Though it is a daily activity for most adults, driving is extremely dangerous. Even in pristine conditions during broad daylight, distracted drivers often occupy the roads. But when weather takes a turn for the worst, safety concerns amplify.
When snow and ice hit New Mexico on January 2, roads turned deadly for one Good Samaritan during his efforts to stop and help others who had been involved in motor vehicle accidents. Pat Cisneros was hit and killed by a semi while he attended to a crash alongside I-40. But for the tow truck driver who tried to help, Mr. Cisneros’ memory lives on in a reminder about serving others safely.
What New Mexico laws say about driving past emergency vehicles
Like many other states, New Mexico’s Move Over Law requires you to slow down and move out of the lane adjacent to a stopped emergency vehicle. If you are not able to move over, you must slow down enough so you are prepared to stop. This law also applies to repair and recovery vehicles – including tow trucks.
3 ways you can stay safe while helping others who were involved in a crash
While friends and family members remember the kindness of Cisneros, it would be wise to consider some steps you can take to keep yourself and others safe at the scene of an accident.
- Park at a safe distance – When you stop to help others after a collision, be sure to leave a distance of at least 100 feet between your car and other vehicles. This will help you assess the situation while providing room for emergency responders to get directly to the accident site when they arrive.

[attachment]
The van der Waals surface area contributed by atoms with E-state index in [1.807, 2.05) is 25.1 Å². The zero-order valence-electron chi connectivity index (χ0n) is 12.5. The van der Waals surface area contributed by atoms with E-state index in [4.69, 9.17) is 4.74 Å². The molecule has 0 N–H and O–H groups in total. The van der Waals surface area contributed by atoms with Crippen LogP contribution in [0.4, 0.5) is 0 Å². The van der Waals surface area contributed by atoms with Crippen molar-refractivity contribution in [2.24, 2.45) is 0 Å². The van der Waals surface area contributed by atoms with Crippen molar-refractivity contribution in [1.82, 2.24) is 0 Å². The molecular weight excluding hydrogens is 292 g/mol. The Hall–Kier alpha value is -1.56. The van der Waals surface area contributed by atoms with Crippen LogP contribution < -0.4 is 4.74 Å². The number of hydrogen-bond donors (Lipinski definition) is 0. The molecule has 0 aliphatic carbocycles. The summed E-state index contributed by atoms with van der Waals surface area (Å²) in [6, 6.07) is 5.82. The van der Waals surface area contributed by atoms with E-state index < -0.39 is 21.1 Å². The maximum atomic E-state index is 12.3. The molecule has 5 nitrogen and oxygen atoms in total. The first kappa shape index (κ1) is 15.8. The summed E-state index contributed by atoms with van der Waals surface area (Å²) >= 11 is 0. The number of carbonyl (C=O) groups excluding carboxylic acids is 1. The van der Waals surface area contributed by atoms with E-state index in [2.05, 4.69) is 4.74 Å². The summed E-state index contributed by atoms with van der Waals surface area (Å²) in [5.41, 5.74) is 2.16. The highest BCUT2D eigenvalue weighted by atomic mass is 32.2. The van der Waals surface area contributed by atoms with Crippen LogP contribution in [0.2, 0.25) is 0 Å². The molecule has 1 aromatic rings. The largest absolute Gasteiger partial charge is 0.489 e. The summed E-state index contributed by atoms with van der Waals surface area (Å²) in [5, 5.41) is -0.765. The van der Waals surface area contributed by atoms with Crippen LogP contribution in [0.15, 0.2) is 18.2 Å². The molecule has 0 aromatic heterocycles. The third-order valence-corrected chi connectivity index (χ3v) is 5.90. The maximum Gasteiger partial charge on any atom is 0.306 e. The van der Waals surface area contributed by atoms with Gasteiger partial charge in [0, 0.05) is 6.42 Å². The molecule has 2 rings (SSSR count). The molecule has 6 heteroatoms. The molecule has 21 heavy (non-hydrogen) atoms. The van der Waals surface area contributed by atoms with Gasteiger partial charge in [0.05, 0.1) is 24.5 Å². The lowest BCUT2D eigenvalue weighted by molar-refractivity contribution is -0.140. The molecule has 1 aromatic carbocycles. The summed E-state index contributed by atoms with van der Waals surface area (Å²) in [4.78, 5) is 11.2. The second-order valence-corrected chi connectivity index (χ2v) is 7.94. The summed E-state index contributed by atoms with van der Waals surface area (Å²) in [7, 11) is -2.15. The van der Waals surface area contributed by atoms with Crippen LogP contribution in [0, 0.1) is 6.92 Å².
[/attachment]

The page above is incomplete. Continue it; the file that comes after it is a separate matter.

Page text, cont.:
- Assess the scene of the accident – Be sure it is safe for you to approach the vehicles involved. Use your hazard lights, traffic triangles and flares, if you have them, to alert oncoming drivers to an emergency situation up ahead.
- Check people for injuries – In some cases, you may need to put your CPR or first-aid training to use until professionals can take over. But in other instances, you might be able to assist an accident victim by helping them remain calm.
As the story of Cisneros’ untimely death unfolds, so does the grim reminder that helping another person should not lead to your demise. In many instances, once emergency vehicles are already attending to an accident, slowing down to pass with caution is the most basic thing you can do to keep yourself and other drivers safe.